Annex I countries agree to reduce their emissions (particularly carbon dioxide) to target levels below their 1990 emissions levels. If they cannot do so, they must buy emission credits or invest in conservation. Annex II countries, that have to provide financial resources for the developing countries, are a sub-group of the annex I countries consisting of the OECD members, without those that were with transition economy in 1992.
Developing countries have no immediate restrictions under the UNFCCC. This serves three purposes:
Developing countries may volunteer to become Annex I countries when they are sufficiently developed.
Developing countries are not expected to implement their commitments under the Convention unless developed countries supply enough funding and technology, and this has lower priority than economic and social development and dealing with poverty.
Some opponents of the Convention argue that the split between Annex I and developing countries is unfair, and that both developing countries and developed countries need to reduce their emissions. Some countries claim that their costs of following the Convention requirements will stress their economy. These were some of the reasons given by George W. Bush, President of the United States, for, as his predecessor Bill Clinton did, not forwarding the signed Kyoto Protocol to the United States Senate.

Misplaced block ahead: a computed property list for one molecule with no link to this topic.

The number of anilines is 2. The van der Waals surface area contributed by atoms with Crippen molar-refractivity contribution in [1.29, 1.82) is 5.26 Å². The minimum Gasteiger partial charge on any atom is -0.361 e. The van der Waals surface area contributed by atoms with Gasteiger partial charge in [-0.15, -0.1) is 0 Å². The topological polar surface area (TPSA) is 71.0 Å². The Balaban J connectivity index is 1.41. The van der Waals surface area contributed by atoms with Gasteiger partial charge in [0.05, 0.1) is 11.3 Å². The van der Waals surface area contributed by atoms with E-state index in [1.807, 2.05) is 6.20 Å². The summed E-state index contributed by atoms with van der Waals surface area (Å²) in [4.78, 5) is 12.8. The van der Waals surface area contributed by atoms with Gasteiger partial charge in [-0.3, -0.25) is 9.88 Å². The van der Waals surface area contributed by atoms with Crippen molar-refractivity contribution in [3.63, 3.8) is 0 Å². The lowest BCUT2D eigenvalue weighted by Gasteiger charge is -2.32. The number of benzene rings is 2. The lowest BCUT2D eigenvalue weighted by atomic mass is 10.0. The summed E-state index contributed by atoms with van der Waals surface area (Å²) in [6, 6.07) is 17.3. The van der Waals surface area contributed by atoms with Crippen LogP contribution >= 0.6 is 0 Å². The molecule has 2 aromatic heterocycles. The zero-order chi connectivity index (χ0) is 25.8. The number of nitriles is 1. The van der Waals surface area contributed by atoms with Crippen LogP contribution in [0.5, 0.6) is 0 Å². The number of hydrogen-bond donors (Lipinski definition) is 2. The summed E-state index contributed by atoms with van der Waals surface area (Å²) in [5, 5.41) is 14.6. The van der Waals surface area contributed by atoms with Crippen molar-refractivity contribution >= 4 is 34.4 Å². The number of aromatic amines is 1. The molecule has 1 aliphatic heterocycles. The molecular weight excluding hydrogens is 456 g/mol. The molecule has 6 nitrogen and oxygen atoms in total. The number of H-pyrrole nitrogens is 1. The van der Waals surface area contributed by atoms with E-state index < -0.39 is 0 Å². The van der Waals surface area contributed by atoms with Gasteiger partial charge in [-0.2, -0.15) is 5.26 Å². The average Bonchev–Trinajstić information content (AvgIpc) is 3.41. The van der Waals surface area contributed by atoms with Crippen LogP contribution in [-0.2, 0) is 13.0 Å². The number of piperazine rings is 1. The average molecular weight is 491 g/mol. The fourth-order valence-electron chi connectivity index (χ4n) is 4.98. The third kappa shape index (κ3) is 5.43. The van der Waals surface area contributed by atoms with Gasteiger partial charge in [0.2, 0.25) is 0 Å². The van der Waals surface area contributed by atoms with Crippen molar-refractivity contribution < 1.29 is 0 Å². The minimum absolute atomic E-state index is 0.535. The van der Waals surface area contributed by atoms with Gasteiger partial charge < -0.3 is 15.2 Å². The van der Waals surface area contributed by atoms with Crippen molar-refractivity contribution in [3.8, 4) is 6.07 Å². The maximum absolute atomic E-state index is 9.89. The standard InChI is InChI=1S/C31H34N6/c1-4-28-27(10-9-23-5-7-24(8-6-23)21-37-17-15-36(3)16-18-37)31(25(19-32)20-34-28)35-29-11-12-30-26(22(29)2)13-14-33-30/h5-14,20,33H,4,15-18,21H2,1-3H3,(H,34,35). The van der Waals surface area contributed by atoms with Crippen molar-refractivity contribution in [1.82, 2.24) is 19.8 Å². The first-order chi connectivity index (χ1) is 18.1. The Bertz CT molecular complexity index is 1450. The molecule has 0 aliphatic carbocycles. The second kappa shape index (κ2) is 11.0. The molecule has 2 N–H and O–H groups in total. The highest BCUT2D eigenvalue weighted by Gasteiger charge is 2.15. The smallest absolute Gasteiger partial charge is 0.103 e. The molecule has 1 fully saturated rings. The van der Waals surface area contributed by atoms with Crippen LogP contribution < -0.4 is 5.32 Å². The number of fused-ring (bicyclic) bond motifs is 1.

(40 countries and separately the European Union)
Annex II countries (developed countries which pay for costs of developing countries)
Australia, Austria, Belgium, Canada, Denmark, Finland, France, Germany, Greece, Iceland, Ireland, Italy, Japan, Luxembourg, Netherlands, New Zealand, Norway, Portugal, Spain, Sweden, Switzerland, United Kingdom, United States of America